292 4.13 Testing Exchange 2007
IsClientAccessServer : False
IsExchange2007OrLater : False
IsEdgeServer : False
IsMailboxServer : False
IsMemberOfCluster : No
IsProvisionedServer : False
IsUnifiedMessagingServer : False
OrganizationalUnit : xyz.com/ExchSvr2003
AdminDisplayVersion : Version 6.5 (Build 7638.2: Service Pack 2)
Site :
ServerRole : None
IsExchange2007TrialEdition : False
IsExpiredExchange2007TrialEdition : False
RemainingTrialPeriod : 00:00:00
IsValid : True
OriginatingServer : DC23.xyz.com
ExchangeVersion : 0.0 (6.5.6500.0)
ObjectClass : {top, server, msExchExchangeServer}
WhenChanged : 9/18/2006 5:23:44 PM
WhenCreated : 2/21/2003 3:46:28 PM
The Get-Mailbox and Get-CasMailbox commands work for mailboxes on
legacy Exchange servers but other commands such as
and Get-MailboxDatabase do not. Because you cannot be sure that all of the
EMS commands will work against legacy servers, the best idea is to follow the
guideline of managing legacy Exchange servers with legacy tools and managing
Exchange 2007 servers with Exchange 2007 tools.
Because PowerShell supports many different providers through a consis-
tent interface, you can write code that mixes and matches data from multiple
sources to automate reports, provisioning of servers, and other administrative
operations. While it is true that you will encounter some limitations (such as
the fact that using WMI to work with Exchange 2003 servers has not the
same potential as using PowerShell to work directly with Exchange 2007
servers), there is still a lot of useful work that PowerShell can do in a multi-
version Exchange environment.
4.13 Testing Exchange 2007
Exchange 2007 provides a set of shell commands that you can use to verify
that everything is working correctly on a server. This is the first time that
Microsoft has provided commands to help administrators check that
Exchange is working properly and as you look at the comprehensive suite of
4.13 Testing Exchange 2007 293
Chapter 4
test commands available in Exchange 2007, you cant help reflecting that it
has taken Microsoft a long time to fill in this particular gap. You need to have
Exchange administrative permissions over a server before you can execute
these commands.
The first step in testing a system is to check that all the necessary com-
ponents are present and are at the right revision level. The
command helps by scanning a server to verify that it is running the
correct versions of software (related to Exchange 2007) and to detect some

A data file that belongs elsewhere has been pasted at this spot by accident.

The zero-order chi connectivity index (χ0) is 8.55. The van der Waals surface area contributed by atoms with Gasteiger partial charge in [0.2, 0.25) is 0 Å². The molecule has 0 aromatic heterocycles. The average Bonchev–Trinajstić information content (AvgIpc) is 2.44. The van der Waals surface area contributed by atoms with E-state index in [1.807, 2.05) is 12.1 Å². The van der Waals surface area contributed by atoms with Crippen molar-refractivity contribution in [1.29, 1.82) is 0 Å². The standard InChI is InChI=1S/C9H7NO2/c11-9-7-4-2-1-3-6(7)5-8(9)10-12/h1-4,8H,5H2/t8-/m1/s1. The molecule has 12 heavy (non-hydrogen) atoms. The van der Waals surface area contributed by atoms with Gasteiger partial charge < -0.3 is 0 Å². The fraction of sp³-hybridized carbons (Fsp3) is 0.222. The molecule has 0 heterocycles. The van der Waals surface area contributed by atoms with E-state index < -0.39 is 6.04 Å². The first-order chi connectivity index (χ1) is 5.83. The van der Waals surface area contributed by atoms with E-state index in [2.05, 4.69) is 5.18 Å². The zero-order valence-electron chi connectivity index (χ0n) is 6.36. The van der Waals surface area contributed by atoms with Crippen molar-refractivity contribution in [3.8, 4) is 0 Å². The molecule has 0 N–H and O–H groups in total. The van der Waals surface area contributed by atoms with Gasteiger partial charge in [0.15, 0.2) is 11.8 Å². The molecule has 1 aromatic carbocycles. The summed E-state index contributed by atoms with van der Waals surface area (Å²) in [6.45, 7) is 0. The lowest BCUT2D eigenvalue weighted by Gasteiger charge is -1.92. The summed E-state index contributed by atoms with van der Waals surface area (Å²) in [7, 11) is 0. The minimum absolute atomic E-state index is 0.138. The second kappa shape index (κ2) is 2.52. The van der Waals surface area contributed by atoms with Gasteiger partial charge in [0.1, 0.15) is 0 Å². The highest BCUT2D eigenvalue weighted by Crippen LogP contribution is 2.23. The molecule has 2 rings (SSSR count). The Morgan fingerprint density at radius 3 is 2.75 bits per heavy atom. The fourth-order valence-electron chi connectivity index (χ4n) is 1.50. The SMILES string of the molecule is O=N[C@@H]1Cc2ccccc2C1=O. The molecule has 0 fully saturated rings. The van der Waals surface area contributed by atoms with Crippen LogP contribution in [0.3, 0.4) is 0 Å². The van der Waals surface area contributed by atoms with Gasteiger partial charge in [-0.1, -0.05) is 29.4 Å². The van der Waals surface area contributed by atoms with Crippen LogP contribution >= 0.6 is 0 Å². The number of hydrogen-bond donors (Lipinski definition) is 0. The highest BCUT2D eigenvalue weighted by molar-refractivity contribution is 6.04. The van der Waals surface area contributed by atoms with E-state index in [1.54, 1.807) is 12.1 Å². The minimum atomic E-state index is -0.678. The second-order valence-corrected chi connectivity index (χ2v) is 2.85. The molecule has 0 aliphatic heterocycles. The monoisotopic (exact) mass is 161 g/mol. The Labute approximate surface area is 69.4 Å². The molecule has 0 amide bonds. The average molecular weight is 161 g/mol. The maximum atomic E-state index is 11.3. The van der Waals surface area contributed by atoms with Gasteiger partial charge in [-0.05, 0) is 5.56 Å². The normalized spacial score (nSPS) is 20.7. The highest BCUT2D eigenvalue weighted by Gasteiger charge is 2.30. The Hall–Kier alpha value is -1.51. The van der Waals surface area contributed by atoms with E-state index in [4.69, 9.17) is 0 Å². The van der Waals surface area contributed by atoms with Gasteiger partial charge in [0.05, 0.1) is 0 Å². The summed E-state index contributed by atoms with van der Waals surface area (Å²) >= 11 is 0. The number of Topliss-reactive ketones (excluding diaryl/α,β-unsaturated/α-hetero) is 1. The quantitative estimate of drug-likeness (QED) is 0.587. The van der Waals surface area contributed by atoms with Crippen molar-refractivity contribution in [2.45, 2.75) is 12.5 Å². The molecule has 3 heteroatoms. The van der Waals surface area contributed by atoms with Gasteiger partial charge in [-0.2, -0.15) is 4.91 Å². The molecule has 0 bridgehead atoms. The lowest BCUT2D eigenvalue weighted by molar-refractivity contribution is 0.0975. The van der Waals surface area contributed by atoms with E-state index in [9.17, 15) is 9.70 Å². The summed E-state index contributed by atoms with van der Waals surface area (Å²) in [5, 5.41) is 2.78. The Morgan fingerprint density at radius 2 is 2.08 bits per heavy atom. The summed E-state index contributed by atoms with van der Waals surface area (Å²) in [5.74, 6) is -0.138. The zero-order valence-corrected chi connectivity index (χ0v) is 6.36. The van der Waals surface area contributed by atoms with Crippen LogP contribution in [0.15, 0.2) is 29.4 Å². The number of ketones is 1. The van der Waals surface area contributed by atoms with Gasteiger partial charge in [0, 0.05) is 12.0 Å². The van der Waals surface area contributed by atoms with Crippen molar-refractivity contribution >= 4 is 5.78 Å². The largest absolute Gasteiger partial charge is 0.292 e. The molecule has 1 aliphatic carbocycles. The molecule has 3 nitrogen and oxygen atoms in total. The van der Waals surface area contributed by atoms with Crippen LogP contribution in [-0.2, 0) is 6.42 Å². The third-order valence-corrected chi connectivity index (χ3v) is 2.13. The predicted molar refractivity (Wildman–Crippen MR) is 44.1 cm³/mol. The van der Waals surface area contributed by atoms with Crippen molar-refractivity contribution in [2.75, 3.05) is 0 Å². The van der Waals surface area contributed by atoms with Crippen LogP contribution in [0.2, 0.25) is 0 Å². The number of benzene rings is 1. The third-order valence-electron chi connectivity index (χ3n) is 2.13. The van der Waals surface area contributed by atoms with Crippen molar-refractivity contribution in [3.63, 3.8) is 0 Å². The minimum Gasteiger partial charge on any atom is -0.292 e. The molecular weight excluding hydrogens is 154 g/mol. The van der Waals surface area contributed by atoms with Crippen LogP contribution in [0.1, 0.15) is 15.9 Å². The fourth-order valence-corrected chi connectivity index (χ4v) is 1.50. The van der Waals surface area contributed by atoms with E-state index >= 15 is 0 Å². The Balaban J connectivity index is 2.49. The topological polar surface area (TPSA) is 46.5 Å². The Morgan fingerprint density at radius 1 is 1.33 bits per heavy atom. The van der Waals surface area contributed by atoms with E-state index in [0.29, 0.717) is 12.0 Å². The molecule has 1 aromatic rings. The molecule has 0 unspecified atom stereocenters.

other conditions that may cause Exchange 2007 a problem. Before it runs,
Test-SystemHealth command checks the Microsoft web site for any
updates that it should know about to be able to test a server accurately.
Figure 4.16 shows the result of running
Test-SystemHealth on a server
that runs a beta version of Exchange 2007 and you can see how the com-
mand reports this issue. More importantly,
Test-SystemHealth reported that
a driver is present (for HP Remote Insight Manager) that does not meet the
Microsoft standards for some reason. There may be a good reason why the
driver is not compliant, but it is always best to check out errors that
Exchange flags like this.
From the perspective of Exchange, the most basic test that you can per-
form is to determine whether all the services that collectively make up the
different server roles in Exchange 2007 are running on a server. Use the
Test-ServerHealth command for this purpose. As you can see, Exchange
responds with the server roles that are installed on the target server and a list
of services that are running plus any that are not currently operational.
Test-ServerHealth –Server ExchMbxSvr1
Figure 4.16
The results of the
294 4.13 Testing Exchange 2007
Role RequiredServicesRunning ServicesRunning ServicesNotRunning
---- ----------------------- --------------- ------------------
Mailbox True IISAdmin
Client Access True IISAdmin
Hub Transport True MSExchangeADTopology
4.13.1 Client connections
The Test-MapiConnectivity command verifies that clients can make MAPI
connections to a database. If you run this command on a mailbox server,
Exchange attempts to make a connection to every mailbox database on the
server and reports how quickly it can make the connection. You can specify
the name of a server or a mailbox database to focus in on a specific issue. If
you do not specify the name of a mailbox to connect to, then Exchange con-
nects to the special system mailbox in the database. This command runs a
quick check against a selected mailbox server:
Test-MapiConnectivity –Server ExchMbxSvr1
MailboxServer Database Result Latency(MS) Error
------------- -------- ------ ----------- -----
ExchMbxSvr1 VIP Mailboxes Success 5
ExchMbxSvr1 new Mailboxes Success 4

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